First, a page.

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Woven silk - The Sēnmurw Silk

The Sēnmurw Silk

  • Object:

    Woven silk

  • Place of origin:

    Iran (possibly)
    Central Asia (possibly, made)

  • Date:

    7th century to 8th century (made)

  • Artist/Maker:

    unknown (production)

  • Materials and Techniques:

    weft-faced compound silk twill, one repeat

  • Museum number:

    8579-1863

  • Gallery location:

    In Storage

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This patterned silk fragment with a green ground and greenish-yellow pattern shows the fabulous creature, the sēnmurw, enclosed in a roundel of pearls. Part bird, part beast, the sēnmurw is a creation of Sasanian art, although it was derived from more ancient Babylonian and Assyrian cultures, as well as from the sea-horse of Greek art.

The fragment comes from the same weaving as two pieces associated with the relics of St Helena at St Leu in Paris, now in the Musee des Arts Decoratifs. Relics, sometimes brought back to Europe by Crusaders, were frequently wrapped in precious silks.

Physical description

Fragment, faded bluish-green ground and pale yellow patterns, main decoration formed by a sēnmurw facing right within a pearled roundel. A smaller circle surrounded by pearled dots and hosting a crescent-like pattern links the sēnmurw roundel to another on each side, these two flanking roundels are only partially visible. Weft-faced compound twill, the main and binding warp are z-twist, while the weft has no discernible twist. There are several weaving mistakes (at least 8 points) where the warp has not lifted as the design required.

Place of Origin

Iran (possibly)
Central Asia (possibly, made)

Date

7th century to 8th century (made)

Artist/maker

unknown (production)

Materials and Techniques

weft-faced compound silk twill, one repeat

Dimensions

Height: 36.5 cm, Width: 54.3 cm max

Object history note

Said to have been found in the reliquary of the head of St Helena in the church of St Leu in Paris. Technical analysis confirms that this fragment comes from the same weaving as two pieces associated with the relics of St Helena, with a sēnmurw facing left in the Musee des Arts Decoratifs, thus making it at least 8th century. It has been argued that early Central Asian silks are distinguished by the use of floss, gummed silk for the paired warp, but by the 7th to 8th century warp groupings of three to four z-twisted threads are found.

Historical significance: This silk shows symbols related to Sasanian royal imagery, such as the pearled circle and the small crescent roundels.

Historical context note

This textile is grouped with others showing similar iconography and style, the Paris fragment, the Shroud of St Remi now in Rheims, a garment from a tribal grave at Mochtchevaya Balka in the North Caucasus. No such silks have been found in Iran. Smaller scale polychrome sēnmurw silks have survived in greater numbers than the large scale version (761-1893). Winged horses and winged lions were popular beasts in Sasanian mythology but the most striking was the sēnmurw. Part bird, part beast, the sēnmurw is a creation of Sasanian art, although it was derived from more ancient Babylonian and Assyrian cultures, as well as from the sea-horse of Greek art. When the Arabs conquered Iran they took over the Sasanid workshops and incorporated the existing repertoire of designs into their own silk weavings with little modification. The naturalism of Greek art had already, in the few remaining relics of the Sasanid dynasty, given way to a degree of stylisation which was further extended in Byzantine and, more particularly, Islamic textile arts. It is therefore not surprising to find a Sasanian sēnmurw on an Iranian Islamic silk a century or more later. Three figures (visiting ambassadors from the region south of Uzbekistan) on a painting in Afrasiab, an ancient city near Samarkand, wear costumes with Sasanian motifs, including the sēnmurw. The painting is dated to the late 7th century by a Sogdian inscription (Albaoum, L. I., Zhivolis Afrasiab, Tashkent 1975).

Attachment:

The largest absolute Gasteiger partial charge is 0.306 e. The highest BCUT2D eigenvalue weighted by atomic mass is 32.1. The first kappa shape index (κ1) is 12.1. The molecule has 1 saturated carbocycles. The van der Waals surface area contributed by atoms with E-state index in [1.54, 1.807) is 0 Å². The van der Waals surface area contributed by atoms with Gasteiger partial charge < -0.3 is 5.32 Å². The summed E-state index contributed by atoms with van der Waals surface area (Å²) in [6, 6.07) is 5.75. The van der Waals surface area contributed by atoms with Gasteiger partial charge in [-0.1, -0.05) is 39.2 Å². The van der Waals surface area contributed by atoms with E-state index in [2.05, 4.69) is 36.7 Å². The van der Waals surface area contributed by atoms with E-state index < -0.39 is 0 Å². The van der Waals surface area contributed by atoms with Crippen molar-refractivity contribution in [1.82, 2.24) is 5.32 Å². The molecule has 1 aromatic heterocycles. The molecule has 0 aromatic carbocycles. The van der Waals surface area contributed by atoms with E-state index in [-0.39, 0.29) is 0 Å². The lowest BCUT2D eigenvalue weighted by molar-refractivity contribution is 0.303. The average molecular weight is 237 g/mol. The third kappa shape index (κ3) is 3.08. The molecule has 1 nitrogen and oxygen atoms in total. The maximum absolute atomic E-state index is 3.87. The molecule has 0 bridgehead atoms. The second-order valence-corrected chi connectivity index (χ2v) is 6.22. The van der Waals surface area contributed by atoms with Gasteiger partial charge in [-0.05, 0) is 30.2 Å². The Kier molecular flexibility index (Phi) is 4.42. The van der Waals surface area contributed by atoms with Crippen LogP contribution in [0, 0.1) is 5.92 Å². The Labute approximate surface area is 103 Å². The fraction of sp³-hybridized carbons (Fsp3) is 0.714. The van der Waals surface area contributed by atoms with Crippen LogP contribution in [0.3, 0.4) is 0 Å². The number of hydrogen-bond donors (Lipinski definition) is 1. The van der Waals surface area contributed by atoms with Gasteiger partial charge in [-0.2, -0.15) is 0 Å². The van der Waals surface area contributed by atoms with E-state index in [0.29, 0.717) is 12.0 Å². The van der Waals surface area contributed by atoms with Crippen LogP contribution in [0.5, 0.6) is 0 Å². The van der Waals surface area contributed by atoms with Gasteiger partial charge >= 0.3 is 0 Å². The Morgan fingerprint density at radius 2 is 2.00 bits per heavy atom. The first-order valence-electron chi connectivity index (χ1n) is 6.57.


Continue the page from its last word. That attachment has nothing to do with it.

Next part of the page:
The correct Middle Persian (Pahlavi) form is sēnmurw. One would expect the final -w to become -v in New Persian, but in fact New Persian uses a different dialect form, sīmurγ (sīmurgh), so the form *sēnmurv does not actually occur; Professor Nicholas Sims-Williams (29/02/2012)

Descriptive line

Patterned silk fragment with large sēnmurw in roundel, Iran or Central Asia, 8th century

Bibliographic References (Citation, Note/Abstract, NAL no)

Baker, Patricia, L. Islamic Textiles, London: British Museum Press, 1995. 192p., ill. ISBN 0-7141-2522-9. Fig p. 42
Ferrier, R. W. (ed), The Arts of Persia, Yale University Press, New Haven & London, 1989. 334p., ill. ISBN 3-8041-801-06230-8 Ch.9, pl.3
Woolley, Linda, 'A medieval treasury: the figured silks in the Victoria & Albert Museum', in Hali (March/April, 1988), fig. 3

Exhibition History

Gifts of the Sultan: The Arts of Giving at the Islamic Courts (Los Angeles County Museum of Art 05/06/2011-31/12/2011)

Production Note

Iran or Transoxiana, or possibly Sogdiana

Materials

Silk

Techniques

Patterned weave

Subjects depicted

Senmurv

Categories

Islam; Textiles

Collection code

MES

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Qr_O85315
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